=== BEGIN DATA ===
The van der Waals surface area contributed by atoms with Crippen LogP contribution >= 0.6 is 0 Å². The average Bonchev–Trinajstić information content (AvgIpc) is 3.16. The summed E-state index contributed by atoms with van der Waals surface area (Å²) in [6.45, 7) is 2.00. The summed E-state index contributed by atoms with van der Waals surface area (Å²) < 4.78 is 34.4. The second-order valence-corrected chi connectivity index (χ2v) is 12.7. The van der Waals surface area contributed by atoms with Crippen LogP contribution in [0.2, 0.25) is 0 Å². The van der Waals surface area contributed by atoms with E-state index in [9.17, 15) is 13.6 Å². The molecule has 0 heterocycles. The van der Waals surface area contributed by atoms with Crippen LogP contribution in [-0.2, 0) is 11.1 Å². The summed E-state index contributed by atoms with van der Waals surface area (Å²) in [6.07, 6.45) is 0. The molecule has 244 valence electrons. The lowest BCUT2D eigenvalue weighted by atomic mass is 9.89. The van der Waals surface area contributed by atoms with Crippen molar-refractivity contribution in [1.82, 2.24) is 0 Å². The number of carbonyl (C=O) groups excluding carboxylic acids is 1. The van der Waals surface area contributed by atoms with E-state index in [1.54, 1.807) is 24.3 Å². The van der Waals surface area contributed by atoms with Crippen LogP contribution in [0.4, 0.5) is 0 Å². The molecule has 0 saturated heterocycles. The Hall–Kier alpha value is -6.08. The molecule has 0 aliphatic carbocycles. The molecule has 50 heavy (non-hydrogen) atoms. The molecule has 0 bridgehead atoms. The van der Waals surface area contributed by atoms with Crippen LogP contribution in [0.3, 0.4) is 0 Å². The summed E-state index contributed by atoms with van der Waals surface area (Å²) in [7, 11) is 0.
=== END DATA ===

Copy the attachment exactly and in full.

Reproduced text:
The van der Waals surface area contributed by atoms with Crippen LogP contribution >= 0.6 is 0 Å². The average Bonchev–Trinajstić information content (AvgIpc) is 3.16. The summed E-state index contributed by atoms with van der Waals surface area (Å²) in [6.45, 7) is 2.00. The summed E-state index contributed by atoms with van der Waals surface area (Å²) < 4.78 is 34.4. The second-order valence-corrected chi connectivity index (χ2v) is 12.7. The van der Waals surface area contributed by atoms with Crippen LogP contribution in [0.2, 0.25) is 0 Å². The van der Waals surface area contributed by atoms with E-state index in [9.17, 15) is 13.6 Å². The molecule has 0 heterocycles. The van der Waals surface area contributed by atoms with Crippen LogP contribution in [-0.2, 0) is 11.1 Å². The summed E-state index contributed by atoms with van der Waals surface area (Å²) in [6.07, 6.45) is 0. The molecule has 244 valence electrons. The lowest BCUT2D eigenvalue weighted by atomic mass is 9.89. The van der Waals surface area contributed by atoms with Crippen molar-refractivity contribution in [1.82, 2.24) is 0 Å². The number of carbonyl (C=O) groups excluding carboxylic acids is 1. The van der Waals surface area contributed by atoms with E-state index in [1.54, 1.807) is 24.3 Å². The van der Waals surface area contributed by atoms with Crippen LogP contribution in [0.4, 0.5) is 0 Å². The molecule has 0 saturated heterocycles. The Hall–Kier alpha value is -6.08. The molecule has 0 aliphatic carbocycles. The molecule has 50 heavy (non-hydrogen) atoms. The molecule has 0 bridgehead atoms. The van der Waals surface area contributed by atoms with Crippen LogP contribution in [0.3, 0.4) is 0 Å². The summed E-state index contributed by atoms with van der Waals surface area (Å²) in [7, 11) is 0.